We recognize that tagged and control fish were somewhat confounded by mark type. We believed that fin clipping was the least intrusive batch mark available for our study, and it is a common marking technique in fishery studies. Because control fish were not uniquely marked, there was no way to compare survival of tagged and control fish in a mark-recapture framework, and they did not influence those results.

Small fish tagged with 8-mm tags grew equally as well as large, tagged fish suggesting that the presence of the tag had little effect on growth over the summer interval we evaluated regardless of fish size. In fact, the positive slope between growth and tag burden suggested that smaller fish with a larger tag burden grew slightly better (in mass) than larger fish with a lower tag burden—a counter-intuitive result. This was likely an artifact of the large amount of variability in this relation, and it would have been more concerning had the relation had a negative slope. Although few control fish were recaptured, which precluded unbiased statistical comparisons, they do provide a qualitative comparison to growth of tagged fish. Growth in both length and mass of control fish was generally equal to or slightly lower than that of similar-sized tagged fish. However, the growth of control fish could be biased toward slower growing fish if fast-growing fish regenerated their fins. Nonetheless, our results suggest that growth of age-0 O. mykiss as small as 42 mm would not be compromised by tagging fish with 8-mm tags.

Fish size strongly affected capture probability for several likely reasons. First, electrofishing is more effective on larger than smaller fish [17] resulting in a higher capture rate on larger fish. Second, large fish may be easier to see by technicians during sampling and thereby be sampled disproportionately [18]. Third, small fish may more easily evade capture by hiding or being uncapturable in coarse substrate (e.g., [19]). This may explain why capture probabilities were lowest in Trapper Creek because it generally contained the most complex habitat primarily in the form of large substrates. Because fish size and tag burden are strongly correlated, we can infer from the negligible slope for tag burden that neither appreciably affected survival, even though fish size and tag burden varied at time of tagging.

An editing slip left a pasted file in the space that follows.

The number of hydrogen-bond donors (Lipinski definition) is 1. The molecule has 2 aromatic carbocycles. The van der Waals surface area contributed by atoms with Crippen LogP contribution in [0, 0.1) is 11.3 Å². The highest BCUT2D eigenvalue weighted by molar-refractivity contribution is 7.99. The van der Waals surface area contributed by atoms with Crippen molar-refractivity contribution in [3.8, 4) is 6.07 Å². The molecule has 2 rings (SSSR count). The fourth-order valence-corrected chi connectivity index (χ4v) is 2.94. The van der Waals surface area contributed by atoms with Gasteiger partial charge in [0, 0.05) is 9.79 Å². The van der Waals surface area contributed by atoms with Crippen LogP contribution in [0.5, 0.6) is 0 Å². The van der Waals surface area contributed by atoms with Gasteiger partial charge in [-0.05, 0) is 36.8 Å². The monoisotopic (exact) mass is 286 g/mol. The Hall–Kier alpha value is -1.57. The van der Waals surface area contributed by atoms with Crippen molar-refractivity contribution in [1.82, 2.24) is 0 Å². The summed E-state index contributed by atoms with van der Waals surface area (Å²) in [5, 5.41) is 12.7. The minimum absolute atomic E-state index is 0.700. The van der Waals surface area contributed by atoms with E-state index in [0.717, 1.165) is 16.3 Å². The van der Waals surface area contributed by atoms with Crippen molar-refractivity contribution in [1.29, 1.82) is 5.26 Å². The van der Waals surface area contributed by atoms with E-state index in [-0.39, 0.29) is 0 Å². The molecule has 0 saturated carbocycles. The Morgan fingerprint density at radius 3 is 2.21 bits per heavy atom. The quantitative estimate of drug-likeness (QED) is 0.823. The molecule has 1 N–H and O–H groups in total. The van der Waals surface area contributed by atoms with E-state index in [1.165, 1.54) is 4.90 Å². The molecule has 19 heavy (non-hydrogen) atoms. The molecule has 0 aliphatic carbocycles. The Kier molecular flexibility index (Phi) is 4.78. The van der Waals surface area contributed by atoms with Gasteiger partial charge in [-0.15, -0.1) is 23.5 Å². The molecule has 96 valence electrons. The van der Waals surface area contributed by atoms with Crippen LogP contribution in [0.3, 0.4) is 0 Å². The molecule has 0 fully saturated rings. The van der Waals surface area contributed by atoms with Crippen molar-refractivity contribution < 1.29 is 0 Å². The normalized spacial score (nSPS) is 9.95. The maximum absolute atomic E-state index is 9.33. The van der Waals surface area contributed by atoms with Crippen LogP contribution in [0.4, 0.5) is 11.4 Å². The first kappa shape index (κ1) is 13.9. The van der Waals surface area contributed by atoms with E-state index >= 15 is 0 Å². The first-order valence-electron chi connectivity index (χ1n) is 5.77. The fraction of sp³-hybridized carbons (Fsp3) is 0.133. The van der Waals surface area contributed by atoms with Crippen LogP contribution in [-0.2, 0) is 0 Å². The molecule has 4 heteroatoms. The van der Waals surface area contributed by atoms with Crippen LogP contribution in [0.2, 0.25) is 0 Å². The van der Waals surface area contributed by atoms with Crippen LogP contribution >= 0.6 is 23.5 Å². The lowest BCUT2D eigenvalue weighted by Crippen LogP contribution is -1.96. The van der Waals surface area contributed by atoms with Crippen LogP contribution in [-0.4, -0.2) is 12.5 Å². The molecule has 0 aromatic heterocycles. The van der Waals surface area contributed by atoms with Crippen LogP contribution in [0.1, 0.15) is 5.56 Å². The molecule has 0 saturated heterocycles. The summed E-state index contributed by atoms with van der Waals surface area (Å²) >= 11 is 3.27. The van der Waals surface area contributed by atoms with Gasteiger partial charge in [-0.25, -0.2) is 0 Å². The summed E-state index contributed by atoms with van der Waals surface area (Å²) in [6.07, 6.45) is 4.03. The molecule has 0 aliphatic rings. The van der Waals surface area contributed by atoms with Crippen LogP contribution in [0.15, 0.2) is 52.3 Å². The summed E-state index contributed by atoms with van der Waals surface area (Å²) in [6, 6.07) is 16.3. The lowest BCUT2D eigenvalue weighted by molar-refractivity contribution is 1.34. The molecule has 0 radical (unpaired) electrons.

The survival of tagged fish varied widely between study streams and was twice as high in Paradise Creek (0.478) than in the Wind River (0.228) despite those study sections being in closest proximity and sharing similar habitat and hydrologic conditions. It is difficult to determine causal mechanisms that would explain this differential survival. Greater emigration from the Wind River would have resulted in lower apparent survival, but we believe emigration was low for reasons discussed above. It is possible that predation differed between the streams although predator abundance was not known. Layout Creek was the only stream that contained brook trout—a known predator—and it had the third lowest survival (0.303). Field estimates of age-0 salmonid survival, however, are typically variable and density dependent. For Atlantic salmon Salmo salar fry, summer to autumn survival of 52.8% has been reported for 28–48-mm fish [20], whereas another study found that survival of 24–32-mm fish ranged from 2 to 35% depending on year [21]. Similarly, summer to autumn survival of 1-g steelhead O. mykiss fry ranged from 30 to 68% [22]. Although we did not calculate fish density in our study sections, our survival estimates are within the ranges reported by others while recognizing that these studies did not estimate survival with mark-recapture techniques.

Conclusions

Although this study was conducted with only one year of data and our sample sizes were low, we were able to gain insight into how age-0 O. mykiss tagged with 8-mm PIT tags grew and survived under natural conditions. Overall, growth in both length and mass were similar between both sizes of tagged fish. Summer to autumn survival ranged from 0.228 to 0.478 and was in the range of that reported by other studies. We found no significant relation between tag burden and survival, suggesting neither tag burden nor fish size at tagging affected survival. Experienced tagging personnel were critical to the success of this study and should be a requirement for future studies using 8-mm PIT tags in small fish. Extra care must be taken when tagging fish smaller than 50 mm to avoid squeezing them too hard when they are being held and to insert the tagging needle just enough to make a small hole in the body cavity wall to receive the tag. We showed that fish as small as 42 mm could be tagged without detrimental effects, which should allow researchers to represent a larger portion of study populations through PIT tagging. Additional field studies using 8-mm PIT tags in small fish will add to our understanding of PIT tagging effects and to the findings of this study.